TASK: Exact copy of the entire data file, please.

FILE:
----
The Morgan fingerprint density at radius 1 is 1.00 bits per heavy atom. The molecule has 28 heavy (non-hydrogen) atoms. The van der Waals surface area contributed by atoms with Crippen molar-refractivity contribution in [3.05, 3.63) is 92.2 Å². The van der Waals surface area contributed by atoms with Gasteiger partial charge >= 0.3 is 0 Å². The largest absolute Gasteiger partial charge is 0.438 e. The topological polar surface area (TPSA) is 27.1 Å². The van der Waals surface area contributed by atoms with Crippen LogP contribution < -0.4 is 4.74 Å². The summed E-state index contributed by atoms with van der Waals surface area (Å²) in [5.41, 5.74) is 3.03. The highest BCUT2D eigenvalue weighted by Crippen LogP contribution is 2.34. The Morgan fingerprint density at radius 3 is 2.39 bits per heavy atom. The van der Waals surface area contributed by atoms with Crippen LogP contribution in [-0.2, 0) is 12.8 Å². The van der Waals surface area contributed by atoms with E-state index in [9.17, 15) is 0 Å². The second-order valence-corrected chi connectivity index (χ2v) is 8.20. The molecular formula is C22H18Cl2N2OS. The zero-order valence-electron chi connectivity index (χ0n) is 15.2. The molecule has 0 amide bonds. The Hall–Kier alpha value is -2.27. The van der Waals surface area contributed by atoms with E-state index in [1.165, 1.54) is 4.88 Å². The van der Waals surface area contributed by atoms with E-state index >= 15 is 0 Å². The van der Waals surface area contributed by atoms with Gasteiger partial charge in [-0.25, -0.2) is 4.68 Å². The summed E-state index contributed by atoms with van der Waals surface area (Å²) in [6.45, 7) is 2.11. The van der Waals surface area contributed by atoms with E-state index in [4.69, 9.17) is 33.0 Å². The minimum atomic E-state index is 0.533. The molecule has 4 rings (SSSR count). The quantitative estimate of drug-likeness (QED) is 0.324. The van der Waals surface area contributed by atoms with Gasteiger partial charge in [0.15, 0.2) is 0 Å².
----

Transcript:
The Morgan fingerprint density at radius 1 is 1.00 bits per heavy atom. The molecule has 28 heavy (non-hydrogen) atoms. The van der Waals surface area contributed by atoms with Crippen molar-refractivity contribution in [3.05, 3.63) is 92.2 Å². The van der Waals surface area contributed by atoms with Gasteiger partial charge >= 0.3 is 0 Å². The largest absolute Gasteiger partial charge is 0.438 e. The topological polar surface area (TPSA) is 27.1 Å². The van der Waals surface area contributed by atoms with Crippen LogP contribution < -0.4 is 4.74 Å². The summed E-state index contributed by atoms with van der Waals surface area (Å²) in [5.41, 5.74) is 3.03. The highest BCUT2D eigenvalue weighted by Crippen LogP contribution is 2.34. The Morgan fingerprint density at radius 3 is 2.39 bits per heavy atom. The van der Waals surface area contributed by atoms with Crippen LogP contribution in [-0.2, 0) is 12.8 Å². The van der Waals surface area contributed by atoms with E-state index in [9.17, 15) is 0 Å². The second-order valence-corrected chi connectivity index (χ2v) is 8.20. The molecular formula is C22H18Cl2N2OS. The zero-order valence-electron chi connectivity index (χ0n) is 15.2. The molecule has 0 amide bonds. The Hall–Kier alpha value is -2.27. The van der Waals surface area contributed by atoms with E-state index in [1.165, 1.54) is 4.88 Å². The van der Waals surface area contributed by atoms with E-state index >= 15 is 0 Å². The van der Waals surface area contributed by atoms with Gasteiger partial charge in [-0.25, -0.2) is 4.68 Å². The summed E-state index contributed by atoms with van der Waals surface area (Å²) in [6.45, 7) is 2.11. The van der Waals surface area contributed by atoms with E-state index in [4.69, 9.17) is 33.0 Å². The minimum atomic E-state index is 0.533. The molecule has 4 rings (SSSR count). The quantitative estimate of drug-likeness (QED) is 0.324. The van der Waals surface area contributed by atoms with Gasteiger partial charge in [0.15, 0.2) is 0 Å².